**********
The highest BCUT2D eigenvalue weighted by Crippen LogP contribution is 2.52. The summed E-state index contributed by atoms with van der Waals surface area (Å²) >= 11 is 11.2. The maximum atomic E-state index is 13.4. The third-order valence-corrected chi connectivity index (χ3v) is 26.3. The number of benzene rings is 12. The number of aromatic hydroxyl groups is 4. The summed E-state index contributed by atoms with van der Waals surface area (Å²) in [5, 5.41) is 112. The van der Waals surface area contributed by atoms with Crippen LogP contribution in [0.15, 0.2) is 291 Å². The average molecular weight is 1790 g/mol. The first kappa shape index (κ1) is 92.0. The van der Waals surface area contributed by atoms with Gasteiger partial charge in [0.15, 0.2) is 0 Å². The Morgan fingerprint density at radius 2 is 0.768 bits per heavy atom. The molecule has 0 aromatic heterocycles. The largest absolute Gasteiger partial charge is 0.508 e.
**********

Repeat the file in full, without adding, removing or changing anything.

The highest BCUT2D eigenvalue weighted by Crippen LogP contribution is 2.52. The summed E-state index contributed by atoms with van der Waals surface area (Å²) >= 11 is 11.2. The maximum atomic E-state index is 13.4. The third-order valence-corrected chi connectivity index (χ3v) is 26.3. The number of benzene rings is 12. The number of aromatic hydroxyl groups is 4. The summed E-state index contributed by atoms with van der Waals surface area (Å²) in [5, 5.41) is 112. The van der Waals surface area contributed by atoms with Crippen LogP contribution in [0.15, 0.2) is 291 Å². The average molecular weight is 1790 g/mol. The first kappa shape index (κ1) is 92.0. The van der Waals surface area contributed by atoms with Gasteiger partial charge in [0.15, 0.2) is 0 Å². The Morgan fingerprint density at radius 2 is 0.768 bits per heavy atom. The molecule has 0 aromatic heterocycles. The largest absolute Gasteiger partial charge is 0.508 e.